In one corner, the New Yorker magazine, top of the cartoon heap, king of the single-panel, and undisputed peak of the artform. In the other corner, MAD magazine, the magazine most humorists cite as their biggest influence. Which magazine is the better patron saint of cartoonists? Who has funnier cartoons? And, most important, who would win in a fight between Eustace Tilley, the fop from the NY’er, and Alfred E. Neuman, the MAD magazine mascot? Distinguished panelists from both magazines duke it out in a free-for-all discussion. May the funniest one win.

All the info here.

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Today’s Daily Cartoonist & Cartoon

  Chris Weyant’s gives us sunblock on wheels.  Mr Weyant began contributing to The New Yorker  in 1998. Visit his website here.

 

 

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Gil Roth Interviews Karl Stevens 

Gil Roth adds Karl Stevens to his remarkable list of interviewees (including a goodly number of comics and cartoonists).  Mr. Stevens began contributing to The New Yorker this year.

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5 Questions: Rich Sparks

From Esthetic Lens, July 4, 2019, “5 Questions: Cartoonist Rich Sparks”— like it sez.

Mr. Sparks began contributing to The New Yorker in 2016.  His book, Love and Other Weird Things is out the last day of the year. Visit his website here.

 

Today’s Daily Cartoonist: Barry Blitt; Where Else Are They Now?; Today’s Daily Shoutist: Julia Wertz

Today’s Daily Cartoonist/Cartoon

A Trumpian intervention, Blitt-style. Barry Blitt has contributed to The New Yorker since 1992.  Visit his website here

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Where Else Are They Now?

Looking at a Weekly Humorist post this morning it occurred to me I was seeing a good number of New Yorker cartoonists represented.  With the stable of cartoonists at The New Yorker on the verge of a record-setting year, population-wise (once a stable of approximately 40 regular cartoonists, there are now, according to the magazine’s cartoon editor, Emma Allen, about 100) the number of cartoons bought per week remains at the mid-teen level (slightly more or slightly less). 

Let’s just play with made-up numbers for a moment to give you an idea of the odds these days for those submitting their work. Let’s just say each of those 100 cartoonists submits 10 cartoon ideas a week.  That’s 1000 cartoons. 1000 cartoons vying for the 15 (or so) weekly golden tickets (i.e., the bought cartoon, or in New Yorker cartoonist parlance, the O.K.). That leaves approximately 985 rejected cartoons with almost no place to go. And remember: that’s just one week’s worth of rejected work.  Most cartoonists send in a “batch” weekly, every week of the year there is an art meeting.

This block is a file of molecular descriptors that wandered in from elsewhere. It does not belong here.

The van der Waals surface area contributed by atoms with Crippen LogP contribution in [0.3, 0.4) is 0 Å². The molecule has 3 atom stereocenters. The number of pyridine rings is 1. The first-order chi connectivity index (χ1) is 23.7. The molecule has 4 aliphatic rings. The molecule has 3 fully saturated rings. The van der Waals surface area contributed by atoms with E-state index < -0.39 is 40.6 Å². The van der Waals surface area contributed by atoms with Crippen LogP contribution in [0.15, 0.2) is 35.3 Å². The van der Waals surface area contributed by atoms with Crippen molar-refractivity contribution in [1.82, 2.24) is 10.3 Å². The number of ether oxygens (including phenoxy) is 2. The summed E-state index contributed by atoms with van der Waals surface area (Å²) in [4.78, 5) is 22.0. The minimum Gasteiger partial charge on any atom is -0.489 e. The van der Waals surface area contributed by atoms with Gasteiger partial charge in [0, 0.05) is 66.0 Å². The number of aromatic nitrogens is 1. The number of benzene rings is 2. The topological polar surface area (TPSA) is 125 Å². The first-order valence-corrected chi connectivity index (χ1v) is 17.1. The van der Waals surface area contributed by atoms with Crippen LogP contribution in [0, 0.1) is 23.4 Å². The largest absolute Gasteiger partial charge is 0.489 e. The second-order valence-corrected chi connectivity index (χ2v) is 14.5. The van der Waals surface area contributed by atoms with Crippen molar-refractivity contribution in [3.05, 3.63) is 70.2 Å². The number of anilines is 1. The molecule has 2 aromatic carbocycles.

Supply has always well exceeded demand at The New Yorker, but with a more than doubled regular supply, things become more complicated for those submitting.  As has been the case for decades, cartoonists sell to other print magazines that are cartoon-friendly, but those avenues are few, as are the number of cartoonists used per issue (see Playboy, and Esquire).  There are at least three places where one can find a healthy population of work by New Yorker artists.  A semi-highly unscientific survey indicates that most New Yorker cartoonists (who flock anywhere) flock to these publications. 

Funny Times

The current issue includes these New Yorker artists: Darrin Bell, Harry Bliss, J.C. Duffy, Martha Gradisher, Peter Kuper, Mary Lawton, Carol Lay, P.S. Mueller, Drew Panckeri, Rina Piccolo, Ward Sutton, Tom Tomorrow, Chris Weyant, and Shannon Wheeler.

 The American Bystander

Issue #10) includes these New Yorker artists: George Booth, M.K. Brown, John Cuneo, Ivan Ehlers, Emily Flake, Drew Friedman, Sam Gross, Lars Kenseth, Ken Krimstein, Peter Kuper, Sara Lautman, Jeremy Nguyen, Rich Sparks, Tom Toro, and the late Charles Barsotti. 

 The Weekly Humorist.

Scroll down and you’ll find work by these New Yorker artists: Ellis Rosen, Peter Kuper, Bob Eckstein, Ivan Ehlers, Drew Panckeri, Evan Lian, Joseph Dottino, Lars Kenseth, Jason Chatfield, Rich Sparks, Ali Soloman, Eugenia Viti, Pat Byrnes, J.C. Duffy, and David Ostow (among others).

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Today’s Daily Shoutist: Julia Wertz

“Conversations With Ma: Prenatal Vitamins And Owl Pellets”

Julia Wertz has been contributing to The New Yorker since 2015.